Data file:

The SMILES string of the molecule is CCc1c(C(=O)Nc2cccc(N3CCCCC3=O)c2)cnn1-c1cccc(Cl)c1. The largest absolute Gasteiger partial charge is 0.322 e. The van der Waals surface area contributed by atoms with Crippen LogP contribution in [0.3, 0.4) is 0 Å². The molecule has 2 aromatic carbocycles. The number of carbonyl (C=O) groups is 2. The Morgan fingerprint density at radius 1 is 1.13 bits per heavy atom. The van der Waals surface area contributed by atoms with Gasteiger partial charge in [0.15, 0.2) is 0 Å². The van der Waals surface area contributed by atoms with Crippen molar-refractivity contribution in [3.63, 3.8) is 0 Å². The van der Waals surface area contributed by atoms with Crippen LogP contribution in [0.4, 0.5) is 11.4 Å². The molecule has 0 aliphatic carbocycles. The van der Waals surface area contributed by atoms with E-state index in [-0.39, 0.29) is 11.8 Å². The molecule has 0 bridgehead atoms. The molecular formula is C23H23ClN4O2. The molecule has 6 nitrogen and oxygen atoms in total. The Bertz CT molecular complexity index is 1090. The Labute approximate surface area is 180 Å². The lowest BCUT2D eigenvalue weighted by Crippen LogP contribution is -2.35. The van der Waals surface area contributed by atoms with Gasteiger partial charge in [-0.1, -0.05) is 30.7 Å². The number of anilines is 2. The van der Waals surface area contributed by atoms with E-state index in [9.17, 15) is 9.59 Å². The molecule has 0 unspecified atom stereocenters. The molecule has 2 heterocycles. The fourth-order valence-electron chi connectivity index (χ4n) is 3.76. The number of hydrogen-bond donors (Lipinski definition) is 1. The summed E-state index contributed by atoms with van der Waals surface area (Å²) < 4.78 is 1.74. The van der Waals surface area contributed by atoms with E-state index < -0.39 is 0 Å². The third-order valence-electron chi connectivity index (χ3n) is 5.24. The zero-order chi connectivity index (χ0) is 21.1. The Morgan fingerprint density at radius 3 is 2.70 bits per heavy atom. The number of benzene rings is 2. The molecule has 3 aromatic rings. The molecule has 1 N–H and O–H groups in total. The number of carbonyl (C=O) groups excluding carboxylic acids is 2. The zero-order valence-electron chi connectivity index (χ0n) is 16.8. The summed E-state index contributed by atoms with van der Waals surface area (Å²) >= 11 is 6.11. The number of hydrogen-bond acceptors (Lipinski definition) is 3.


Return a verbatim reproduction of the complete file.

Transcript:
The SMILES string of the molecule is CCc1c(C(=O)Nc2cccc(N3CCCCC3=O)c2)cnn1-c1cccc(Cl)c1. The largest absolute Gasteiger partial charge is 0.322 e. The van der Waals surface area contributed by atoms with Crippen LogP contribution in [0.3, 0.4) is 0 Å². The molecule has 2 aromatic carbocycles. The number of carbonyl (C=O) groups is 2. The Morgan fingerprint density at radius 1 is 1.13 bits per heavy atom. The van der Waals surface area contributed by atoms with Gasteiger partial charge in [0.15, 0.2) is 0 Å². The van der Waals surface area contributed by atoms with Crippen molar-refractivity contribution in [3.63, 3.8) is 0 Å². The van der Waals surface area contributed by atoms with Crippen LogP contribution in [0.4, 0.5) is 11.4 Å². The molecule has 0 aliphatic carbocycles. The van der Waals surface area contributed by atoms with E-state index in [-0.39, 0.29) is 11.8 Å². The molecule has 0 bridgehead atoms. The molecular formula is C23H23ClN4O2. The molecule has 6 nitrogen and oxygen atoms in total. The Bertz CT molecular complexity index is 1090. The Labute approximate surface area is 180 Å². The lowest BCUT2D eigenvalue weighted by Crippen LogP contribution is -2.35. The van der Waals surface area contributed by atoms with Gasteiger partial charge in [-0.1, -0.05) is 30.7 Å². The number of anilines is 2. The van der Waals surface area contributed by atoms with E-state index in [9.17, 15) is 9.59 Å². The molecule has 0 unspecified atom stereocenters. The molecule has 2 heterocycles. The fourth-order valence-electron chi connectivity index (χ4n) is 3.76. The number of hydrogen-bond donors (Lipinski definition) is 1. The summed E-state index contributed by atoms with van der Waals surface area (Å²) < 4.78 is 1.74. The van der Waals surface area contributed by atoms with E-state index < -0.39 is 0 Å². The third-order valence-electron chi connectivity index (χ3n) is 5.24. The zero-order chi connectivity index (χ0) is 21.1. The Morgan fingerprint density at radius 3 is 2.70 bits per heavy atom. The number of benzene rings is 2. The molecule has 3 aromatic rings. The molecule has 1 N–H and O–H groups in total. The number of carbonyl (C=O) groups excluding carboxylic acids is 2. The zero-order valence-electron chi connectivity index (χ0n) is 16.8. The summed E-state index contributed by atoms with van der Waals surface area (Å²) >= 11 is 6.11. The number of hydrogen-bond acceptors (Lipinski definition) is 3.